Editor's Note: The following article was submitted by the Martinez Historical Society. To submit an article for publication, please e-mail email@example.com.
Six homeowners in Martinez are busy making last minute preparations for the Historic Home Tour on Saturday.
Over the course of the day, the homeowners expect several hundred visitors to traipse through their houses and gardens to admire both the exterior and interior of their historic homes.
The houses that the homeowners live in this year represent four historic home styles: Folk Victorian, English Cottage, Colonial Revival and Spanish Revival. All the homes were built between 1904 and 1930.
Most of these homes were built in the area where the Christian Brothers Winery and Vineyard were located – before the Order moved to the Napa Valley.
The oldest homes on the Tour are a pair of Folk Victorian houses on Ulfinian Way. Two sisters built these homes side-by-side in 1904 and 1905.
At that time, the Christian Brothers Vineyard stretched out behind these two homes. Today, Stacey Nichols owns the younger sister’s home while Craig and Shelly Thompson own the older sister’s home.
“When we learned about the history of our homes, it brought us together,” said Shelly. “Stacey and I may not be sisters, but we are now very close friends.”
According to Sabine Pitts, “Shelly’s house is so cute inside that it’s hard to tear yourself away from one room and move on to the next.” Sabine’s lushly landscaped Alhambra Avenue house was on last year’s home tour.
There is one Craftsman home on the Tour. It is located on Court Street and was built in 1917. It is owned today by Tom and Reeny Dorsher.
When asked why they placed their house on the Tour, Reeny replied, “I love my house and I would love to have other people see it.”
One of the reasons to see the house is to investigate the optical illusion inside, though it is more subtle than those found at the Santa Cruz Mystery Spot. Another reason to visit the house is to see the Anaglypta ceilings.
Anaglypta is a highly embossed wall paper that almost looks like plaster work. It was a Victorian invention which was quickly embraced by homeowners because it was the first washable wall paper to be developed.
The Dorsher house is just a stone’s throw from the Martinez Junior High School – which is also on Court Street. The school is a 1931 Spanish Revival structure, and it is one of 7 “points of interest” on the Tour.
The points of interest are noteworthy homes or public buildings which can be admired from the outside. However, they will not be open like the 6 homes which are on the Tour.
Many of the homes on the Tour attest to the homeowners’ hobbies and life styles. That is the case with Ralph and Celinda Sattler’s 1929 Colonial Revival home on Warren Street. Ralph is a photographer and Celinda is an artist, so it’s not surprising that the walls of the home are adorned with their works.
The house was on the Garden Club’s tour about two decades ago. “However,” said Celinda, “We’ve completed many home improvement and renovation projects since then, and we wanted to let everyone see what the house looks like now.”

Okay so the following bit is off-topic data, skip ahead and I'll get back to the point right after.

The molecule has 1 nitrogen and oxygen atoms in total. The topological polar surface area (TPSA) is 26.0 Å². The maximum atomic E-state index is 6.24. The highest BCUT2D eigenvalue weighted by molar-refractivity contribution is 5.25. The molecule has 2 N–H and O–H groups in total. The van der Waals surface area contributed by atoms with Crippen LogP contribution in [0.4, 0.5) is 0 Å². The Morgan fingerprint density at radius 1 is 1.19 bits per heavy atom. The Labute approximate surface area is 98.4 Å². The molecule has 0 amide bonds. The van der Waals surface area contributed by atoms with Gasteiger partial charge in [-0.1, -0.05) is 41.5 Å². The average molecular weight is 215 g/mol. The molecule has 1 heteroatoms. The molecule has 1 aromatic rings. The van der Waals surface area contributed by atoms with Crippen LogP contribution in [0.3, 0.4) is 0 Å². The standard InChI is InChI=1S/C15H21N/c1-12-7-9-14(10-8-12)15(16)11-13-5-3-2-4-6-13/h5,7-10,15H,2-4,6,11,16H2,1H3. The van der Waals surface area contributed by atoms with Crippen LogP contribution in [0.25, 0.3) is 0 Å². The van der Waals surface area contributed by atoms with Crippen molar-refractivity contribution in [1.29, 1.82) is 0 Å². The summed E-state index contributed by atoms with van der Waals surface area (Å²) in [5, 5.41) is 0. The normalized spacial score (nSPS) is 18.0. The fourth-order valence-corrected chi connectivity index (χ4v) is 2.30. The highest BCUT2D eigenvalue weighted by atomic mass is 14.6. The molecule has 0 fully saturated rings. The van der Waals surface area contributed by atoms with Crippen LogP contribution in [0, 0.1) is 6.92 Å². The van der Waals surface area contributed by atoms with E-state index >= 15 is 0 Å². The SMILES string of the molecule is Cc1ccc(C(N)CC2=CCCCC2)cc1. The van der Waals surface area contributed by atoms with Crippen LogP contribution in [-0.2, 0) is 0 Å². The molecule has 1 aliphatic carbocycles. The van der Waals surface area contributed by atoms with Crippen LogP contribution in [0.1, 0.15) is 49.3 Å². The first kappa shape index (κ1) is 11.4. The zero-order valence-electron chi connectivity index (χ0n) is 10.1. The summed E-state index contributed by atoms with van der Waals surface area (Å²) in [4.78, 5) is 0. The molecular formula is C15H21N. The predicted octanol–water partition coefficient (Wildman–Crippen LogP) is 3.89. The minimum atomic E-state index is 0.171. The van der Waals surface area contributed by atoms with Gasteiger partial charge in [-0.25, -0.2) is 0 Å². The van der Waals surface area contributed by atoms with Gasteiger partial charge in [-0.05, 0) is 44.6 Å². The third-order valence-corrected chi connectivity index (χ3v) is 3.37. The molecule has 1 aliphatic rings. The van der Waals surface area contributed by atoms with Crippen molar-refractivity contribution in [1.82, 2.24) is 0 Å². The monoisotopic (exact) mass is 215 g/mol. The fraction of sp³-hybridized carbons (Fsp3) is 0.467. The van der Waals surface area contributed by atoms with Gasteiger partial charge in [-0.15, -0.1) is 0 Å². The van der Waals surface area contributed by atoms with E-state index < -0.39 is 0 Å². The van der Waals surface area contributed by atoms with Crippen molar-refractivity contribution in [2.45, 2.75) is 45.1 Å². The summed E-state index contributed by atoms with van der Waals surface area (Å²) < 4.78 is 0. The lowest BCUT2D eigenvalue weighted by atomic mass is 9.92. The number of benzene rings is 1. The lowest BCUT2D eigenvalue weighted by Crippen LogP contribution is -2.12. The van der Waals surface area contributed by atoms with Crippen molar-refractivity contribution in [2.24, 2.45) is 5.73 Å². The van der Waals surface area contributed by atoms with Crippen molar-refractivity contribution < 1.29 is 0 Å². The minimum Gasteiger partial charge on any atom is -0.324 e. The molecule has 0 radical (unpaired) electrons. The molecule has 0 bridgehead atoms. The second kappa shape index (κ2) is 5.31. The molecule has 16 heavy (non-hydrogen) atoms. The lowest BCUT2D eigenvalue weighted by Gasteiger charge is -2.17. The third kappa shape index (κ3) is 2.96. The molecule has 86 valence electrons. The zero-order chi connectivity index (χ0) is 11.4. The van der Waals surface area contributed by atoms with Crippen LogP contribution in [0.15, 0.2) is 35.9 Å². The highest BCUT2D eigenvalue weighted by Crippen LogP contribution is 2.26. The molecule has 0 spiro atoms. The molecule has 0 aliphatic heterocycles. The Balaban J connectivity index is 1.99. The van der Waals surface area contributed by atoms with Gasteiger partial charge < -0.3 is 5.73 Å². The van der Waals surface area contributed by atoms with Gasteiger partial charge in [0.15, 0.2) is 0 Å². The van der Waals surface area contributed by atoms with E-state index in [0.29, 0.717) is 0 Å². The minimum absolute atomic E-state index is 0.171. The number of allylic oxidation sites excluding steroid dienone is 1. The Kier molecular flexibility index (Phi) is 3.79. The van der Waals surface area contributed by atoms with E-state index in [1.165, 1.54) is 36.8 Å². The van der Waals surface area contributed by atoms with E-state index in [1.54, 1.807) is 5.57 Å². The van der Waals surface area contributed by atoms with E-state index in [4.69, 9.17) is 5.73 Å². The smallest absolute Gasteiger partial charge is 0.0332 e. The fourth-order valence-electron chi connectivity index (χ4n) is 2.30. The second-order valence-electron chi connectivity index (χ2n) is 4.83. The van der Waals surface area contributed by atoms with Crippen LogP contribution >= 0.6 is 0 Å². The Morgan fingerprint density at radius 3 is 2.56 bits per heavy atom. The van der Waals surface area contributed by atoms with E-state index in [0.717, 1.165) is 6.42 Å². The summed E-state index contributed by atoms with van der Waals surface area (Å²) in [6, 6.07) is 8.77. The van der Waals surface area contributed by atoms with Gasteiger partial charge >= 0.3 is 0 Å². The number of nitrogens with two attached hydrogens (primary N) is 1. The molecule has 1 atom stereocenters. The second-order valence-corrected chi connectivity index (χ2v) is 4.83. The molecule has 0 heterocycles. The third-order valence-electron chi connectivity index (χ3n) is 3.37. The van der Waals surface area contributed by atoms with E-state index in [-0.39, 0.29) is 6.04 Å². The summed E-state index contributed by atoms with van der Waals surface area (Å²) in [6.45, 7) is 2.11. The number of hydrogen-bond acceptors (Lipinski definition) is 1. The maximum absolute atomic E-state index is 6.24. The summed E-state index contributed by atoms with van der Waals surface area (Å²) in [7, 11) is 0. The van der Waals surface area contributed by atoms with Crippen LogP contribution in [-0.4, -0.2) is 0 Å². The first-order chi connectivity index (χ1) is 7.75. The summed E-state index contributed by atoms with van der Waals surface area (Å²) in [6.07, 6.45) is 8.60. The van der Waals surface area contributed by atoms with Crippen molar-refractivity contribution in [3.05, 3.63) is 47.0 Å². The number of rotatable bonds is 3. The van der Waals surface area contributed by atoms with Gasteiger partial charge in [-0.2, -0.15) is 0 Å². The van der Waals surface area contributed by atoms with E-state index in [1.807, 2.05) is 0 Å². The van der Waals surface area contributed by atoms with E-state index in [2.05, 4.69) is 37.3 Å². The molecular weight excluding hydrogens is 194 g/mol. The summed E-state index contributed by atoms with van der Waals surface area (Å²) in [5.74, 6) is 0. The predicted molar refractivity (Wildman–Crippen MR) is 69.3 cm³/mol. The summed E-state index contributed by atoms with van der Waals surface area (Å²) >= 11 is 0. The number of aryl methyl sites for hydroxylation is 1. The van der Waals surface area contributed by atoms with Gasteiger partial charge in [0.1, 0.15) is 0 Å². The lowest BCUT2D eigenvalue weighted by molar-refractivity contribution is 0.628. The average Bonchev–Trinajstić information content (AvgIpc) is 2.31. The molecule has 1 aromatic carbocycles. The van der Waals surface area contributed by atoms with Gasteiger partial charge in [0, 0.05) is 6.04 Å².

Our soldiers in World War I became enamored of the centuries old homes of England. That caused a surge of interest in the Romantic Revival movement which peaked in the 1920s and produced several picturesque types of home including the English Cottage style.
An example of this style, also located on Warren Street, can be found on this year’s Tour. Built in 1930, the owners of this house are now Keith and Karolina Parks. Both horticulturists, they have owned the house less than a year, but are making good headway in restoring the garden.
“One of our pastimes is going on home tours,” said Keith “and we feel so lucky to have found this house. It’s just like the ones we’ve seen on the tours. It really captured us emotionally.” Keith and Karolina enjoy working old houses, so the home is now in good hands.
Over on “E” Street, next to Alhambra High School, Carol Russell Schultz and her husband have placed the historic Costanza Home on the Tour. This beautiful 1928 Spanish Revival home is almost perfectly preserved – replete with Moorish window moldings, decorative tiles, iron work, antique light fixtures, garden walls and more. The home was featured in the Gazette’s edition of September 22.
Carolyn Boone Duncan is the chair of the Home Tour Committee. When queried, Carolyn said “This is a golden opportunity for people to see the interiors of the homes on the Tour. They may never have the chance again.”
Carolyn went on to point out that a neighborhood church will also be on the Tour. It is the 1st Congregational Church on Court Street, a 1928 Spanish Revival structure with a bell tower and extraordinary stained glass windows.
The Tour will start at the Shell Clubhouse, a significant 1937 Arts & Crafts building. The town’s four museums will also be open and on the Tour. The background information about every home and building on the Tour will be included in the 50 page booklet which each visitor will receive.
The Tour will include exhibits, entertainment and refreshments. Visitors can take the complementary shuttle buses which will depart every 10 minutes. The route can also be driven or even walked.
The Tour date is Saturday, Oct. 12 and the hours are from 10 a.m. to 4 p.m. For more information, or to see the homes that will be on the Tour, please go to the Home Tour website: www.MartinezHomeTour.com.